Neil Snelson retrial for 1993 Kelowna cold case granted

Neil Snelson, who was convicted of manslaughter in 2011 in the 1993 death of a Kelowna woman, will get a new trial.

Man convicted of manslaughter in historic Kelowna case gets appeal for trial judge's error

Neil Snelson's defence lawyer, Wade Jenson talks to reporters after Snelson was convicted in 2011.

A man convicted of manslaughter in the violent death of a Kelowna woman that went unsolved for over a decade will get a new trial.

Neil Snelson's conviction has been set aside by the B.C. Court of Appeal because of an error made by the trial judge.

Jennifer Cusworth was found beaten and strangled after a Kelowna house party in 1993. It wasn't until 2011 that Snelson was convicted and sentenced to 15 years in prison.   

At the trial, the Crown's argument hinged on statements Snelson made while he was being interrogated by RCMP investigators. The Crown argued Snelson implicated himself when he told police he had not yet decided whether or not he would plead guilty in Jennifer Cusworth's death.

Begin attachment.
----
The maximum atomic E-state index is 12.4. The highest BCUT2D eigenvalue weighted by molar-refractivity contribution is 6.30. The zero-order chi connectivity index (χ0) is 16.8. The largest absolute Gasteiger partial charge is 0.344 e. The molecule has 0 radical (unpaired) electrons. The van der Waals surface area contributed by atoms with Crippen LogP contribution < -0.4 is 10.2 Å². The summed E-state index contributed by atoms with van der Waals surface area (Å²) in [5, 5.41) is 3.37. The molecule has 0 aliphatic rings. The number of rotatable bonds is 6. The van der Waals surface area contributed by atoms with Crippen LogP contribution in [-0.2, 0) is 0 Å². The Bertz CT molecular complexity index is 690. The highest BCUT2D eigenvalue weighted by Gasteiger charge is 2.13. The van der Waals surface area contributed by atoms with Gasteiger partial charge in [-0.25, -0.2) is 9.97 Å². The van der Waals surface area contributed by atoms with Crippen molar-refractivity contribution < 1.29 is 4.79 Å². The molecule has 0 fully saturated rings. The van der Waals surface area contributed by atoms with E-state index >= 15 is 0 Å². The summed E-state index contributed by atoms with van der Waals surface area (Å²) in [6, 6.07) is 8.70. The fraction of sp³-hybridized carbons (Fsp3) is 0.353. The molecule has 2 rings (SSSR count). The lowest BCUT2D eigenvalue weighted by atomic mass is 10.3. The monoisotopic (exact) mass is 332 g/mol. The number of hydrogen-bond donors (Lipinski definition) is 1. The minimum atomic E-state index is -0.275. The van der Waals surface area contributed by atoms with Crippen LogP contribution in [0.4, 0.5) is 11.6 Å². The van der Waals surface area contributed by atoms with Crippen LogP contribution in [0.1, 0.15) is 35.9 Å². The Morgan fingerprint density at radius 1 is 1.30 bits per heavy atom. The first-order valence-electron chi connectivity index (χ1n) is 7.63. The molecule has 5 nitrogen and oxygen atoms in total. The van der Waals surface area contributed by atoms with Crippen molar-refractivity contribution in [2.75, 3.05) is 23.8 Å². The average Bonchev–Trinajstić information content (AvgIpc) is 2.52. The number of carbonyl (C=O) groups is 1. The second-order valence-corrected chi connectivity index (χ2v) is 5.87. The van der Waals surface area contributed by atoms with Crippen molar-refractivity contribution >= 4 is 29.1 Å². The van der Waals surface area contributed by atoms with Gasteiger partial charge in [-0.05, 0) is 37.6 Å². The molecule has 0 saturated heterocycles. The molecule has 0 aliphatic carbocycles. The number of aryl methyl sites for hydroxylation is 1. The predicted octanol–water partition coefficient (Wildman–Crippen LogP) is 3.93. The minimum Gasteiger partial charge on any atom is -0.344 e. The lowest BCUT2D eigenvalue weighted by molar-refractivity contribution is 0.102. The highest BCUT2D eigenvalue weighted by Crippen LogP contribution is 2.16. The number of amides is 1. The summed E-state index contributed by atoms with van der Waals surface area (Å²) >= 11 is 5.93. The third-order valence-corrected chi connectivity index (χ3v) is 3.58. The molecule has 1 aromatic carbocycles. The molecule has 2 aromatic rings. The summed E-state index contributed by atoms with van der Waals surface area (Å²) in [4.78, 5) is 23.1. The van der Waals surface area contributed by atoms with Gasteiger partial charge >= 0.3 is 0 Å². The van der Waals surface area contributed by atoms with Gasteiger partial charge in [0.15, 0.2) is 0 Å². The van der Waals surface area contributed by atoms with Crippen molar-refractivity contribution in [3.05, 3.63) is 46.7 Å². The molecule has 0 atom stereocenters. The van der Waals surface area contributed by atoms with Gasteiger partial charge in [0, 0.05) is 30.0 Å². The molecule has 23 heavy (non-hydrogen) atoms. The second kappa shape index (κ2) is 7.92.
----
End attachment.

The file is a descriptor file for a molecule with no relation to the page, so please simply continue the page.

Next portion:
The Crown urged the jury to come to the same conclusion. Lawyers argued an innocent man would have unequivocally said he was planning to plead innocent.

"Clearly the prejudicial impact of that was overwhelming," said Snelson's defence lawyer, Wade Jenson, who filed the appeal. Snelson, a father of four, pleaded innocent in the original 2011 trial.

Cusworth's childhood friend Jennifer Watson is devastated by the appeal. Only after years of the Cusworth family's persistence did the case go to trial.

"That's just one small detail, and it breaks my heart that they would pick on that one detail when there was so many other things, I felt, that were against him that caused him to be convicted," she said.

"I'm heartbroken and I can't imagine what the Cusworths are going through.

"It makes you angry. It makes you sad. It makes you have very little faith in our legal system," she said.

The Court of Appeal's unanimous decision to grant a new trial was released Wednesday.

Justice Elizabeth Bennett has ordered a new trial on the charge of manslaughter, for which no date has been set.

with files from the cbc's Luke Brocki